11 million vaccines needed for a 'two dose summer' in Ontario
TORONTO -- Ontario's Progressive Conservative government says the province will require 11 million doses of the COVID-19 vaccine in July and August in order to meet Premier Doug Ford's promise of a fully vaccinated population by the end of this summer.
The pledge came after Prime Minister Trudeau said every eligible Canadian should be offered one dose of the vaccine this summer and will be fully vaccinated "by September," allowing for normal life to resume in the fall.
The premier, expressing dissatisfaction with that timeline, offered a new one instead: having Ontarians fully vaccinated by Sept 22, the official end of summer.
"If we get the supply we will work our backs off to have a two dose summer, instead of a one dose summer," Ford said on Thursday.
In order to achieve that, the government said it would require millions of additional doses during the summer months from the federal government.
"Assuming there's no supply disruptions, 11 million more vaccines to get everyone in Ontario 12 and over two doses," PC MPP David Piccini told CTVNews Toronto.
While the government didn't say when they would need to receive those doses in order to achieve that target, the province is expecting to receive nearly seven million doses of the Pfizer-BioNTech and Moderna vaccines over the next six weeks.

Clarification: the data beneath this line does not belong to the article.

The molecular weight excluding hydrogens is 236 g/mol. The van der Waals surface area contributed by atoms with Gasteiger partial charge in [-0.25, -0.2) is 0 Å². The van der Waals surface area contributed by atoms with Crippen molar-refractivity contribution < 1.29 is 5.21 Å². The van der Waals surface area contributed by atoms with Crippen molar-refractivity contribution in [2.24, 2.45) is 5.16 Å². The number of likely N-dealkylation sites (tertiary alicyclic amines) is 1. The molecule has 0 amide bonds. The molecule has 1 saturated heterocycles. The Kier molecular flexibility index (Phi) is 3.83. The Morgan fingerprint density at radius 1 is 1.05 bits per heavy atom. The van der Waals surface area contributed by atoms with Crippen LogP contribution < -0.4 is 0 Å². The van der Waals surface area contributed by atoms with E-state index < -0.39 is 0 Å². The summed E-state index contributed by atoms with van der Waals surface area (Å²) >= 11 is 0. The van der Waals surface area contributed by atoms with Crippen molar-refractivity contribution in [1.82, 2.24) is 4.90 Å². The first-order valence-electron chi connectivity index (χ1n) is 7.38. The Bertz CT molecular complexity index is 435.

As additional doses arrive, members of the provincial vaccine distribution task force believe the province will start shortening the length of time between doses and rely on 24-hour clinics and pharmacies to fully vaccinate eligible Ontarians.
"I think its pretty reasonable to suggest that many people will be getting a second dose throughout the summer and shorten the four months to a little bit less for some people," said Dr. Isaac Bogoch, an infectious disease specialist with the University Health Network.
While the federal government hasn't provided exact allocations for July and August, Trudeau said the government will have enough supplies to cover the remainder of the population.
Bogoch cautions, however, that promises are difficult to keep as vaccine distribution faces variables.
"It's really hard to look anyone in the eye and tell anyone with any degree of certainty when x number of people will be vaccinated."